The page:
Wells Fargo is Evicting a 72 Year-old Woman with Advanced Alzheimer’s – Will you try to help stop this from happening?


Linda Normand has lived in her home for 40 years.  She’s 72 years old.  Her husband, a 22-year Marine Corps veteran, passed away in 2006, causing her a financial hardship resulting from the loss of his income. 

Then she began to exhibit signs of Alzheimer’s, and over the intervening years, her disease has advanced and her condition has steadily worsened.  Today, she is bed-ridden and in a nearly catatonic state.   

Since her husband’s passing Wells Fargo has denied her application for a loan modification three times.

Then, her Wells Fargo representative suggested she try applying for assistance under “Keep Your Home California,” a program that can help California homeowners cure their deficiencies and therefore keep their homes, and so she did… and she was approved for the assistance program that would provide her with the funds needed to fully reinstate her loan. 

Only then, Wells Fargo said her investor doesn’t participate in the Keep Your Home California program.

So, what kind of sick game are we playing here?  And what kind of investor doesn’t participate in a program that writes a check for the amount the homeowner owes in order to bring the loan current?  It’s like saying that the investor doesn’t participate in receiving the amount of cash he or she is owed, is it not?

Before I say anything about the circumstances and possible solutions, let me just say that if someone applies and is denied for a loan modification once, it could be the homeowner’s fault.  If they reapply and are again denied, maybe… just maybe, it’s the homeowner’s fault once again.  But, if that person is told to reapply and they’re turned down a third time… then it’s the bank’s fault, not the homeowners.  Period.

And in this case, her income hasn’t changed, it’s the same as it was several years or so ago when her husband passed away.  So, why the need to reapply at all?  It’s not like she’s a working age person who’s got a new job or like her expenses could have possibly changed in any significant way.  I mean, that’s why they call it being on a “fixed income,” right?  Because at that point, things are pretty much “fixed.”

So, now it’s come all the way down to the wire, as they say.  Her home was sold and she’s now being evicted.  Her son has moved in with her and is trying everything to get Wells Fargo not to evict his mom, because evicting her will likely result in her death.  Late stage dementia patients are particularly prone to falls. Patients forget how to walk (gait apraxia) and seem uncoordinated with the placement of their feet. Patients can no longer follow verbal direction and communication barriers complicate moving these patients.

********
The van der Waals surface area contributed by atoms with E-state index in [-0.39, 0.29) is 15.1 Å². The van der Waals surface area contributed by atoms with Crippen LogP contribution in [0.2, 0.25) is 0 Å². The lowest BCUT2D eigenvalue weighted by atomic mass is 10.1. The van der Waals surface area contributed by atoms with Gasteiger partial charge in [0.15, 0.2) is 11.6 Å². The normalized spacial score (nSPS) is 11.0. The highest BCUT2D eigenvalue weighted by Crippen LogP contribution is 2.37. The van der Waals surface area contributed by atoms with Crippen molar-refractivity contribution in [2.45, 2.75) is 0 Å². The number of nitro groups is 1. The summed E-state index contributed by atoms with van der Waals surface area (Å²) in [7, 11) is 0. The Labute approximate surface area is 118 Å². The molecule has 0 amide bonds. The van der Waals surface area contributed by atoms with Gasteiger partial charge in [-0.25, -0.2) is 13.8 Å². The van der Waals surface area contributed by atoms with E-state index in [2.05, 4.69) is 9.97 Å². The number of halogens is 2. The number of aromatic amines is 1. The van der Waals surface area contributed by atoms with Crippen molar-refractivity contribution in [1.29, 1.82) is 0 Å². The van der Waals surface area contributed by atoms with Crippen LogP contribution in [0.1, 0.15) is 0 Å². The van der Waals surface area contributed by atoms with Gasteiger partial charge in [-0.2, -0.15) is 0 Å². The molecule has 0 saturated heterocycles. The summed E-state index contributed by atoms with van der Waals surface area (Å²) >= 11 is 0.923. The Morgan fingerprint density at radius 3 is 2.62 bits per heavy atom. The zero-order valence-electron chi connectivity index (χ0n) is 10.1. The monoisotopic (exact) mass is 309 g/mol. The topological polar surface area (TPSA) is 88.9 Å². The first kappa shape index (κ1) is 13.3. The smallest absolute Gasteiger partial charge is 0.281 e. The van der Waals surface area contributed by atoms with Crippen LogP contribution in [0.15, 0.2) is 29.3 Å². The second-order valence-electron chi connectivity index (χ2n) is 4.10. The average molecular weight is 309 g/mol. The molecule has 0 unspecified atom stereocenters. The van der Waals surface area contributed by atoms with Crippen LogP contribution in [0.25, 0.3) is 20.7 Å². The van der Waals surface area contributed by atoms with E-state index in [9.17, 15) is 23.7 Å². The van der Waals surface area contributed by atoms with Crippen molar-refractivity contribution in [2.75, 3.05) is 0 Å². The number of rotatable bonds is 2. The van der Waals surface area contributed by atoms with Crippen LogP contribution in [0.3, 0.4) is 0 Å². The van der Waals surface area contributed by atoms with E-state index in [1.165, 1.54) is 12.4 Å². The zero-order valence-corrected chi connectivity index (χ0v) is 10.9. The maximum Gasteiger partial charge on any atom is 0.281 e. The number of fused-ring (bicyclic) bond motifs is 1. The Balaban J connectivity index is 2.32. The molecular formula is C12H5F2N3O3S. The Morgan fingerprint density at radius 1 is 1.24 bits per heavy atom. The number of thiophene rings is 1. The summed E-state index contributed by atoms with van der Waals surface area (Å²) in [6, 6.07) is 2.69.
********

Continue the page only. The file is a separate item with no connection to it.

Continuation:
One physician explained it this way…

“The big disadvantage to moving someone who is well-settled in his or her home is that it will probably take a very long time for that individual to feel settled again.  It’s likely that Linda would experience a marked decline and not go back to her original level of capabilities as she had before the move.”

Her son has offered Wells a Deed in Lieu of Foreclosure, if the bank will just wait for her death to take possession of the property.  He has offered to pay rent on the home as long as she’s living there.

Honestly, I don’t understand why Wells Fargo… or any bank for that matter, wouldn’t agree to such an arrangement under such circumstances.  She’s an advanced Alzheimer’s patient… everyone agrees that it’s likely that she won’t survive the eviction… why can’t she just pay rent for a few months?  Why can’t Wells Fargo wait for her death to take possession of the home.  There’s even some equity in the property, maybe $80,000 – $100,000… so it’s not like Wells won’t get their money back after she passes.

I don’t know the answer to any of this.

I don’t know why the bank would want to evict a 72 year-old woman with advanced Alzheimer’s.  I don’t know why there aren’t laws in place to prevent such a thing from happening.  We’ve got laws that protect renters from being evicted from foreclosed properties.

I don’t know why a bank would encourage someone in Linda’s situation to apply three times for a loan modification… and then deny her in the end.  And I absolutely don’t understand why Wells Fargo, after encouraging her to apply for Keep Your Home California assistance, would say that the investor doesn’t participate in a program that would write a check for the amount needed to reinstate the loan in question.  That makes no sense whatsoever.

Wells Fargo/America’s Servicing Company participates in Keep Your Home California, by the way.  You can find them on the program’s listing of participating servicers under ‘W.’

And yet, those are the facts of Linda Normand’s life as I write this, even though her son has tried everything imaginable, called every number he could find… including getting ripped off at least once by some company who claimed to be able to help… and today he has a lawyer who is trying to come up with a way to stop it in the courts.

The lawyer knows that it’s not going to be easy, but the lawyer cares enough to try.

So, he called me, and I cared enough to try by writing this in the hopes that you’ll care enough to send Wells Fargo’s CEO, John Stumpf, an email asking him to care enough to do something about this needless tragedy before it’s too late.

I found this email address for Wells Fargo’s CEO: john.G.Stumpf@wellsfargo.com.

I also found this one for communicating with the bank’s Board of Directors: BoardCommunications@wellsfargo.com.

Her name is: Linda J. Normand

And her address is: 7821 Davmor Avenue, Stanton, CA 90680



Mandelman out.

Page Rank